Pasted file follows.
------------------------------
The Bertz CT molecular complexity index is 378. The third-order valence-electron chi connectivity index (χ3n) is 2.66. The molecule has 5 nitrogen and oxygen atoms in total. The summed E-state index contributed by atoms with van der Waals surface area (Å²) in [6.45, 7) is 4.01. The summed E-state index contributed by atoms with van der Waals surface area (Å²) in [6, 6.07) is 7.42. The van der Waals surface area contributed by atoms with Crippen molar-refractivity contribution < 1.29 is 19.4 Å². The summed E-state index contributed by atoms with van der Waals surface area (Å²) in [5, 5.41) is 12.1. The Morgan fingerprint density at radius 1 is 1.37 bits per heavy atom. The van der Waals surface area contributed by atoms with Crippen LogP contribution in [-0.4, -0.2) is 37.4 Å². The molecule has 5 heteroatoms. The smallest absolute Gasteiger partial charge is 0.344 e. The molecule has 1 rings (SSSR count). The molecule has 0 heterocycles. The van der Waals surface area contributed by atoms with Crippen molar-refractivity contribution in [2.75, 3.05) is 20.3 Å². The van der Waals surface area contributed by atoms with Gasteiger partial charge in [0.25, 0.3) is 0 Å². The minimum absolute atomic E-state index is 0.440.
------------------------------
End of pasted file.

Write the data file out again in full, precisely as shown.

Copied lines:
The Bertz CT molecular complexity index is 378. The third-order valence-electron chi connectivity index (χ3n) is 2.66. The molecule has 5 nitrogen and oxygen atoms in total. The summed E-state index contributed by atoms with van der Waals surface area (Å²) in [6.45, 7) is 4.01. The summed E-state index contributed by atoms with van der Waals surface area (Å²) in [6, 6.07) is 7.42. The van der Waals surface area contributed by atoms with Crippen molar-refractivity contribution < 1.29 is 19.4 Å². The summed E-state index contributed by atoms with van der Waals surface area (Å²) in [5, 5.41) is 12.1. The Morgan fingerprint density at radius 1 is 1.37 bits per heavy atom. The van der Waals surface area contributed by atoms with Crippen LogP contribution in [-0.4, -0.2) is 37.4 Å². The molecule has 5 heteroatoms. The smallest absolute Gasteiger partial charge is 0.344 e. The molecule has 1 rings (SSSR count). The molecule has 0 heterocycles. The van der Waals surface area contributed by atoms with Crippen molar-refractivity contribution in [2.75, 3.05) is 20.3 Å². The van der Waals surface area contributed by atoms with Gasteiger partial charge in [0.25, 0.3) is 0 Å². The minimum absolute atomic E-state index is 0.440.